4 points
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  6. https://www.mirror.co.uk/news/uk-news/woman-gets-keep-50000-boat-22113594
    3 points
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  9. After reading the second article, to be honest I don't think they did anything heinousy wrong. No, they shouldn't have been in the tunnel at midnight, but life without adventure would be deadfully boring. They took sensible precautions, arranged a check-in system with their mates, and their mates did the right thing and called the emergency services when they failed to check in. A massive inconvenience to all who attended - but no different from SAR action being triggered for aircraft who forget to close their flight plan or solo walkers who forget to call their friend when they get to the pub. Better this way round than three dead corpses being discovered in the morning...
    3 points
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  12. I am glad I didn't due stupid things when I was younger
    3 points
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  14. Hi Rach, i have been doing a bit but had to watch the pennies due to no work since March but got half way through making the mould, then work started going mad since the slight lock down lift. I didnt want to show much unless it worked out but hey ho, this is a project and projects dont always go to plan. so a few pics, there has been a few modifications since i took these pics aswell.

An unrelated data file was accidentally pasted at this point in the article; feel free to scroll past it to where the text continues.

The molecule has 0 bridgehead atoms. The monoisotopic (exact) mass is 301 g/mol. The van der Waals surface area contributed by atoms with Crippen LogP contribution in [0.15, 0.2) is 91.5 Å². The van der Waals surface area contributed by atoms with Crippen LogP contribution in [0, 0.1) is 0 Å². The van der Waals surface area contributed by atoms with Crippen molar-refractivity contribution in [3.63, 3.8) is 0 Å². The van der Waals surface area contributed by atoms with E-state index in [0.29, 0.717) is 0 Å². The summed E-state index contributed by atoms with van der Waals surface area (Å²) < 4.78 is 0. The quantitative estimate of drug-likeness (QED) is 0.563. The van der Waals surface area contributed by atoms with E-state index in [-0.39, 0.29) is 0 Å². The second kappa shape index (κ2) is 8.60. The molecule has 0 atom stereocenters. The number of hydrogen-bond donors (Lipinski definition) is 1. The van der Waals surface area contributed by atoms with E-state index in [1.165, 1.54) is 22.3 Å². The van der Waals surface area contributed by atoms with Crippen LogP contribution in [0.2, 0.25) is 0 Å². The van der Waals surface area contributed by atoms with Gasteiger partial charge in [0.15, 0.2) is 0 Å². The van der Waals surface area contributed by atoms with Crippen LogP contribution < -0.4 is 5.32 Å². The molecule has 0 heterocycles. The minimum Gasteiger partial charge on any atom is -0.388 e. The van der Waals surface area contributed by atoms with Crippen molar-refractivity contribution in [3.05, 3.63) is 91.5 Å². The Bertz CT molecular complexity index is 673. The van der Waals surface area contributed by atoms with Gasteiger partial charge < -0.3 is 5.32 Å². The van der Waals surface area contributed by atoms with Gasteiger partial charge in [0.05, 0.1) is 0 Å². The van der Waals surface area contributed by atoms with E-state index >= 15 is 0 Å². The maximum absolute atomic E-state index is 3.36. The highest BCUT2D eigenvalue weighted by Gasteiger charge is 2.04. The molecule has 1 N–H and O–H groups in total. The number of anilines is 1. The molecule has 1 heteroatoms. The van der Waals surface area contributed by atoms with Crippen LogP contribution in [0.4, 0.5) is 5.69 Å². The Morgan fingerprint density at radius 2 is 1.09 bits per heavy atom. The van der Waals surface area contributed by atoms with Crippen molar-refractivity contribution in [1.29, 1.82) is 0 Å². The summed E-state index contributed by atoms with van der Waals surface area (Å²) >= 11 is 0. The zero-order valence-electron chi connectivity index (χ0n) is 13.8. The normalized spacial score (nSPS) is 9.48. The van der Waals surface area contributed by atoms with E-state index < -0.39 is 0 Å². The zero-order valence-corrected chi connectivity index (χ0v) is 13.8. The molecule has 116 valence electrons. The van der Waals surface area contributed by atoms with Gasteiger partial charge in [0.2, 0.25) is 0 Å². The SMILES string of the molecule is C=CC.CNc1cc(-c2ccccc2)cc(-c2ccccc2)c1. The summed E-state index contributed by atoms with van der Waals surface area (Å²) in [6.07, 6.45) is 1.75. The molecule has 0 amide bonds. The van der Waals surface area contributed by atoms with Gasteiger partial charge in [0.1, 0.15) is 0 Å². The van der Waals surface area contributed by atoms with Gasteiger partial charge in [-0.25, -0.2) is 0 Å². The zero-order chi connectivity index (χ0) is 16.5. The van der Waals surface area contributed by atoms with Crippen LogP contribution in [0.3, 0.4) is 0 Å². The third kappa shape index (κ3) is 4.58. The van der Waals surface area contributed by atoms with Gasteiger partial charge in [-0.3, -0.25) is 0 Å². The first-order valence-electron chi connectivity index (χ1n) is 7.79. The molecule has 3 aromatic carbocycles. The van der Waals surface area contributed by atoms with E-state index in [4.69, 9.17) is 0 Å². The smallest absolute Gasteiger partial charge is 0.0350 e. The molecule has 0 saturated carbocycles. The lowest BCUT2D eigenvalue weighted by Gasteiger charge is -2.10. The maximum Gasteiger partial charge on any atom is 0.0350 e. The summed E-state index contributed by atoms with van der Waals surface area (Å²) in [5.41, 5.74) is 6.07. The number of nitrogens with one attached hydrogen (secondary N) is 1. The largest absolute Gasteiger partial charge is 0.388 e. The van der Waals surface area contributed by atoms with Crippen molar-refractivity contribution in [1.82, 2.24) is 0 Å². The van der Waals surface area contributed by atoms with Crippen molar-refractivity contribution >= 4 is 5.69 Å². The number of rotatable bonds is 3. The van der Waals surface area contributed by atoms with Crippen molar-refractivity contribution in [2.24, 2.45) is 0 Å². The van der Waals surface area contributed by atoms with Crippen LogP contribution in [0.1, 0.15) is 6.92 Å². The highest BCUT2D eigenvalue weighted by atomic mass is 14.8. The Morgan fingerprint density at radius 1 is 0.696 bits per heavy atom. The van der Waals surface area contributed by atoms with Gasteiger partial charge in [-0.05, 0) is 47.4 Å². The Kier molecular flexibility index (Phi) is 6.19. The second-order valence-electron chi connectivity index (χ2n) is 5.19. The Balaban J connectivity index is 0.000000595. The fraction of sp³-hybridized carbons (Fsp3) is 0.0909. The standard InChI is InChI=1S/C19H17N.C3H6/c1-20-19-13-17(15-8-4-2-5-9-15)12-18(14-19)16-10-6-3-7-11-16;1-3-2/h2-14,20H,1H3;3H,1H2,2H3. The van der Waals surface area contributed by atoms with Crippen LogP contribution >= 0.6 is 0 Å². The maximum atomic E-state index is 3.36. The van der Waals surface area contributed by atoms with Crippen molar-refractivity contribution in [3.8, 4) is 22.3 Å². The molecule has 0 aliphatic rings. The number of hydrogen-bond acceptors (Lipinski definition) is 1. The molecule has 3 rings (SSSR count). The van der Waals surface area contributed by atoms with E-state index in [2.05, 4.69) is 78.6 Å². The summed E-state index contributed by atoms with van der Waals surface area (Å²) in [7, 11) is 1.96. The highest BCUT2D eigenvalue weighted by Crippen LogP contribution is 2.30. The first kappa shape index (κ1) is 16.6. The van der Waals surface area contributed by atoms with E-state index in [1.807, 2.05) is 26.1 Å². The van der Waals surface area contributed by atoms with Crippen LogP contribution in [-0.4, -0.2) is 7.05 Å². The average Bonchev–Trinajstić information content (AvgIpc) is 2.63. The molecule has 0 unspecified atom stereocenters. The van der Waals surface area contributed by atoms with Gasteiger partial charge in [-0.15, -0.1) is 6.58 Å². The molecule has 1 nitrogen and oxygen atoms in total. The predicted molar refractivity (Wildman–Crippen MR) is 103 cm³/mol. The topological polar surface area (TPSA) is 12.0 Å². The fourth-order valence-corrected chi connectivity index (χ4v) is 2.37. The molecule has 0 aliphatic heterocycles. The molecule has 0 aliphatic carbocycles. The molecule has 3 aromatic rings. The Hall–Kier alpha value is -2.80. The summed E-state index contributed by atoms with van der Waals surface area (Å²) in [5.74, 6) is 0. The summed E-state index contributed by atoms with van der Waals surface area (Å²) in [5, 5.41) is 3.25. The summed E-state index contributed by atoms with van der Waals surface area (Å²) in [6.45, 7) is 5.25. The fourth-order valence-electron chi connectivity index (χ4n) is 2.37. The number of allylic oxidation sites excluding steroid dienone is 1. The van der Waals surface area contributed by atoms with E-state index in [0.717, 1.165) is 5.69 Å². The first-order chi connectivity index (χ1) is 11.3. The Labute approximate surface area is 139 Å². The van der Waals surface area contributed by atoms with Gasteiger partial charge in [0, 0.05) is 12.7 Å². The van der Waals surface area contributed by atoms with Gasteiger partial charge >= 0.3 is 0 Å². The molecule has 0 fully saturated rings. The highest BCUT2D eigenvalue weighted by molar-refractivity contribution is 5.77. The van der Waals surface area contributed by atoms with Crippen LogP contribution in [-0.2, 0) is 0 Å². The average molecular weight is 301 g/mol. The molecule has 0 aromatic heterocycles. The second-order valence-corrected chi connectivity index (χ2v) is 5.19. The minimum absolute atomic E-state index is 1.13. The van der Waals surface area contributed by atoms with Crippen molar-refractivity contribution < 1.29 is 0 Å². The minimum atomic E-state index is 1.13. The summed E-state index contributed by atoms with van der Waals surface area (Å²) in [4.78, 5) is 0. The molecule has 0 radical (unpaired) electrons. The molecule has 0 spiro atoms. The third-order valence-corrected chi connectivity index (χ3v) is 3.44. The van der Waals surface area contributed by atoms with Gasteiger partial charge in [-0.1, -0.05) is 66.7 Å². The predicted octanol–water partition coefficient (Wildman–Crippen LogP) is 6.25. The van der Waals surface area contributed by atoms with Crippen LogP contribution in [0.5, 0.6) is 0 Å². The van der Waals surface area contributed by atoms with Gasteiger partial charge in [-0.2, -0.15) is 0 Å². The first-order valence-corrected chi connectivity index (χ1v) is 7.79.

2 points
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  20. Sorry. It won't happen again I promise. ?
    2 points
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  25. We found several wooden churches which had survived at agricultural warehouses, with painting as below. There was also one church which had been converted to a power station, with diesel generator. The last photo is of one of the wooden locks we found.
    2 points
  26. Some people seem to have their lives ruined by boats passing them too fast, constantly complain about it, go to the trouble of putting signs up about it etc. Whereas I can’t remember the last time a boat passed us unreasonably fast such that we were annoyed and might have wanted to shout “slow down”. I suppose it’s probably happened a few times in the 40+ years I’ve been boating. I wonder why that is? Perhaps because we are super lucky, our god is looking out for us? Or could it be that we tie our boat up properly?
    2 points